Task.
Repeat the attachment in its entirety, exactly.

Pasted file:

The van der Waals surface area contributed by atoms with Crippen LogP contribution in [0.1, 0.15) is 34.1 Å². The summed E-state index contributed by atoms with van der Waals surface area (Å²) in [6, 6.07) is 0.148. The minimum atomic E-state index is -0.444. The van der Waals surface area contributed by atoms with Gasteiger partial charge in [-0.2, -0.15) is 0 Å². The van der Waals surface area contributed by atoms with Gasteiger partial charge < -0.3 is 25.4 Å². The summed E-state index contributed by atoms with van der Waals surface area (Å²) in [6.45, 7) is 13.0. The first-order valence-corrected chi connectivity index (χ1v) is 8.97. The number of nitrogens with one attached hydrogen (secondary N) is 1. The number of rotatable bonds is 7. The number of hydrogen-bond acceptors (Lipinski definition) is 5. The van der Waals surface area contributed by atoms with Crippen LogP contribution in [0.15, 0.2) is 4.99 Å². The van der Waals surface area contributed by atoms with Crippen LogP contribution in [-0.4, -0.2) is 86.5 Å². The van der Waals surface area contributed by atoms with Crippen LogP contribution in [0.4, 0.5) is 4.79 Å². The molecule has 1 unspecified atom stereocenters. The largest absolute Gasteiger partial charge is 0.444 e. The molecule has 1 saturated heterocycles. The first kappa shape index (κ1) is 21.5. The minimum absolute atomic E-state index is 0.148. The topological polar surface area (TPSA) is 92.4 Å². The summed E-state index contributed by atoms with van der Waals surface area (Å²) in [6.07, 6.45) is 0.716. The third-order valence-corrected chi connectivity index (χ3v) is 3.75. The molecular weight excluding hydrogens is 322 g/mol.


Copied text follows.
The van der Waals surface area contributed by atoms with Crippen LogP contribution in [0.1, 0.15) is 34.1 Å². The summed E-state index contributed by atoms with van der Waals surface area (Å²) in [6, 6.07) is 0.148. The minimum atomic E-state index is -0.444. The van der Waals surface area contributed by atoms with Gasteiger partial charge in [-0.2, -0.15) is 0 Å². The van der Waals surface area contributed by atoms with Gasteiger partial charge < -0.3 is 25.4 Å². The summed E-state index contributed by atoms with van der Waals surface area (Å²) in [6.45, 7) is 13.0. The first-order valence-corrected chi connectivity index (χ1v) is 8.97. The number of nitrogens with one attached hydrogen (secondary N) is 1. The number of rotatable bonds is 7. The number of hydrogen-bond acceptors (Lipinski definition) is 5. The van der Waals surface area contributed by atoms with Crippen LogP contribution in [0.15, 0.2) is 4.99 Å². The van der Waals surface area contributed by atoms with Crippen LogP contribution in [-0.4, -0.2) is 86.5 Å². The van der Waals surface area contributed by atoms with Crippen LogP contribution in [0.4, 0.5) is 4.79 Å². The molecule has 1 unspecified atom stereocenters. The largest absolute Gasteiger partial charge is 0.444 e. The molecule has 1 saturated heterocycles. The first kappa shape index (κ1) is 21.5. The minimum absolute atomic E-state index is 0.148. The topological polar surface area (TPSA) is 92.4 Å². The summed E-state index contributed by atoms with van der Waals surface area (Å²) in [6.07, 6.45) is 0.716. The third-order valence-corrected chi connectivity index (χ3v) is 3.75. The molecular weight excluding hydrogens is 322 g/mol.